In Made Possible By...
, Village Voice
columnist James Ledbetter considers the current state of public broadcasting and finds it decidedly lacking. During its early heyday, NET (National Educational Television, a forerunner of PBS) regularly aired innovative and provocative public-affairs shows; soon, however, public-television managers began toning down controversial content in a desperate--and doomed--attempt to secure government funding. When even these efforts failed, public television increasingly turned to corporate sponsors to fill the gap, resulting in a movement away from adventurous programming in favor of politically inoffensive, "safe" shows such as Sesame Street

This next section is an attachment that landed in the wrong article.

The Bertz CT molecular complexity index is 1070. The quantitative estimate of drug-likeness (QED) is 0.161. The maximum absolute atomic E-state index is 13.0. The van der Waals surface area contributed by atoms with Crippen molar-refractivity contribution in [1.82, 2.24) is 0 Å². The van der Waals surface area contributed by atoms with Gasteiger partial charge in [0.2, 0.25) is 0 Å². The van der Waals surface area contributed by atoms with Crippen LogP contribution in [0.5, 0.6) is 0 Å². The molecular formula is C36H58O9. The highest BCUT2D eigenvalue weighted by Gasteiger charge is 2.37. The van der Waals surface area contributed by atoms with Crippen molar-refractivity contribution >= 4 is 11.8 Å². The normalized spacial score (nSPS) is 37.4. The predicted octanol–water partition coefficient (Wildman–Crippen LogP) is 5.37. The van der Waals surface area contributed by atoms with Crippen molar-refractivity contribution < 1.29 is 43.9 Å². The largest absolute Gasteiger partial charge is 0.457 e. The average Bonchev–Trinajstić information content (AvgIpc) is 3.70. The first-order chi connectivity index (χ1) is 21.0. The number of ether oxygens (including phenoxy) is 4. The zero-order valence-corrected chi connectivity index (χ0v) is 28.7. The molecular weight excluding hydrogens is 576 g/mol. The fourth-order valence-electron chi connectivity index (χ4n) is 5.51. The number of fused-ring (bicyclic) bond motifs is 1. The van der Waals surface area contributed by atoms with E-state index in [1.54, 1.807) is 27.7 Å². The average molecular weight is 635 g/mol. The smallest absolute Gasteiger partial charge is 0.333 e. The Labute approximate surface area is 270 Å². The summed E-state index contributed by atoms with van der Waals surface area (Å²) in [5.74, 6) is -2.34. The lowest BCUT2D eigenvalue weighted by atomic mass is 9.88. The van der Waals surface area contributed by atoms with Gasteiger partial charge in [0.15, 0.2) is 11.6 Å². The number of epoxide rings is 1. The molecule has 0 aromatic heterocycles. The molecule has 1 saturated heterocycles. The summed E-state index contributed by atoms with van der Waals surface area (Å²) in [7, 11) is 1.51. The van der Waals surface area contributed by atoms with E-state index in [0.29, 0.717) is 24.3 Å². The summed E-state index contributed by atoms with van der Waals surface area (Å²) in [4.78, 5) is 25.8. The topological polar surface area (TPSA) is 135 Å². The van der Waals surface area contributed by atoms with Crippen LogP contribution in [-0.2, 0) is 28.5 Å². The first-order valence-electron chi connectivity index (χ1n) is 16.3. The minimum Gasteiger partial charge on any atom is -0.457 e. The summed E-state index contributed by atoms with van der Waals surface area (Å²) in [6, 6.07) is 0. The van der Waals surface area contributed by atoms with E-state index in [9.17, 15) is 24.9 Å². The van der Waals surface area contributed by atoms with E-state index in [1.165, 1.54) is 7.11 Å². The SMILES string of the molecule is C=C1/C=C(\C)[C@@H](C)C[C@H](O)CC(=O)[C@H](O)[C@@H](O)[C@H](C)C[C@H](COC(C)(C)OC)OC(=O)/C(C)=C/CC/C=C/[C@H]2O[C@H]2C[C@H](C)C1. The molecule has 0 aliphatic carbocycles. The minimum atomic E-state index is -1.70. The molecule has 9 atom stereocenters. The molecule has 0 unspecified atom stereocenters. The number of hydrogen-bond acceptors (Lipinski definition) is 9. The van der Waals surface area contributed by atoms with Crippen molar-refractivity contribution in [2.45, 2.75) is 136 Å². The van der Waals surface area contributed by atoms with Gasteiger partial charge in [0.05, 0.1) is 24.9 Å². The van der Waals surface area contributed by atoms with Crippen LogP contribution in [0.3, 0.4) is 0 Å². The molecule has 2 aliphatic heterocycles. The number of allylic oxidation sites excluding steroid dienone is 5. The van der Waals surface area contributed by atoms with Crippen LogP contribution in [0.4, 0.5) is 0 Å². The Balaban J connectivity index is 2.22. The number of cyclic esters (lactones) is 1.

, Masterpiece Theatre
, even Ken Burns's The Civil War
. Today, Ledbetter writes, corporate influence rules in public broadcasting, much as it does in commercial television. A savage indictment of corporate underwriting and bureaucratic inefficiency, Made Possible By...
is also an eloquent defense of public television's possibilities; Ledbetter envisions public broadcasting as a truly democratic arena--and perhaps the only area of American public life not determined by market forces.
--This text refers to an out of print or unavailable edition of this title.
“A sharp, persuasive analysis of public broadcasting's decline and fall.”—David Futrelle, Newsday
“Crammed with newsy incidents and amazing quotes ... a valuable source book for years to come.”—Richard Buell, Boston Globe
“Ledbetter's refusal to hide behind Big Bird is refreshing; his recommendations are cogent.”—Martha Bayles, New York Times
“Ledbetter's view is balanced, his eye is cold and sharp, and his research is exhaustive.”—Stephen Stark, Washington Post